A taste:

Trench Duty
 
  Shaken from sleep, and numbed and scarce awake, 
Out in the trench with three hours’ watch to take, 
I blunder through the splashing mirk; and then 
Hear the gruff muttering voices of the men 
Crouching in cabins candle-chinked with light.
Hark! There’s the big bombardment on our right 
Rumbling and bumping; and the dark’s a glare 
Of flickering horror in the sectors where 
We raid the Boche*; men waiting, stiff and chilled, 
Or crawling on their bellies through the wire.
‘What? Stretcher-bearers wanted? Some one killed?’ 
Five minutes ago I heard a sniper fire: 
Why did he do it? … Starlight overhead— 
Blank stars. I’m wide-awake; and some chap’s dead. 
Siegfried Sassoon 
*Boche = Kraut: offensive term for a person of German descent

Deep Reading

The books that help you most are those which make you think the most. The hardest way of learning is that of easy reading; but a great book that comes from a great thinker is a ship of thought, deep freighted with truth and beauty.  – Theodore Parker

Learning to read deeply requires patience and practice.  Mortimer Adler and  Charles van Doren wrote the classic How to Read A Book to teach us how.

Students today seem to focus on speed as the ultimate reading skill.   We all bathe in huge, cresting seas of information.  But how much of it do we really process?  How much of it makes us really think?   How much is “deep freighted with truth and beauty?”  Are we avoiding reading anything we think is over our heads?

Here’s what Mortimer Adler himself has to say about that:

If you never ask yourself any questions about the meaning of a passage, you cannot expect the book to give you any insight you do not already possess.  – Mortimer Adler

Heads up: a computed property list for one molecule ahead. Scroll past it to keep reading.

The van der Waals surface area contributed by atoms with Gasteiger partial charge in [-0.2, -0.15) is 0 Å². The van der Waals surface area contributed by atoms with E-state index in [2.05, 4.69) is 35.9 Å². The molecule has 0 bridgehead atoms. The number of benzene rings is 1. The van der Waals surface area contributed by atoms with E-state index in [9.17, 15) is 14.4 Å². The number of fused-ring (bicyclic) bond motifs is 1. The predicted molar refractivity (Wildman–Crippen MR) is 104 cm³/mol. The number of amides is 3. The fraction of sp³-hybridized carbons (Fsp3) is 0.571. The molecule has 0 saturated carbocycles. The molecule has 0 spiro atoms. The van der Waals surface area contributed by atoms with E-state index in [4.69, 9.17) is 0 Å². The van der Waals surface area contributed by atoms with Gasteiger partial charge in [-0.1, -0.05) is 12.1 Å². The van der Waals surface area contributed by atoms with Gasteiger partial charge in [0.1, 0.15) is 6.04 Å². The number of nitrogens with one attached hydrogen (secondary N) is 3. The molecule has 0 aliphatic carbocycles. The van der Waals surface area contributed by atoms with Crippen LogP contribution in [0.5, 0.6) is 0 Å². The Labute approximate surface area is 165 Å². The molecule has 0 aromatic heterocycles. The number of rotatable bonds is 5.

See Mortimer Adler speak on this topic here (highly recommended)

My goal is to help teach students the skills to elevate their minds with what’s over their heads.

The Process

  • First, we start by slowing down and looking closely at sentences, using the Grammar tools that make up Part One of the Trivium.
  • Once we figure out the meanings of the nouns, the relationships implied by the verbs, etcetera, we move on to looking at the logic of the thoughts in sentences, paragraphs, chapters, and entire works.
  • Finally, we analyze using Part Three of the Trivium, the Rhetoric. in search of elegance and persuasive power.

Waving iron near iron won’t sharpen it.  We must bring our minds into close, friction-heated contact with greater minds to be sharpened.   This work happens with greater ease and predictability when a tutor (that’s me) is close at hand making sure no one gets cut in the sharpening process.

The Great Books

This 60 volume set of, arguably, the finest thinking in the Western tradition never fails to excite me.  

The high price of $995 represents one of the great bargains around.

In one set, you get English translations of the greatest books (History, Philosophy, Science, and Literature) in the Western canon, from Homer to Freud, with everyone from Plato and Aristotle to Locke, Hobbs, Rouseau, Hegel, and Marx in between.

I think of all those books as free after I spend some time in the first two volumes, the Syntopicon.  

Imagine, a compilation of all these volumes based on the 104 ideas that have shaped our world.  This allows us to look at concepts like Law, Libery, and Love across our entire written culture.  What did Plato think, Aristotle, Locke, Hobbs, or Freud think of these concepts.  How has Western thinking around these ideas evolved?  It’s all here, summarized, explained, and indexed down to the quarter page in the 57 other volumes.  A mind tingling and boggling intellectual acheivement and tool set.

Amazingly, these are often available used locally, check craigslist, for under $400.

Can I recommend the investment?   Do you think?

More about the Great Books of the Western World.

Buy them from this link and help support The Library Table’s mission.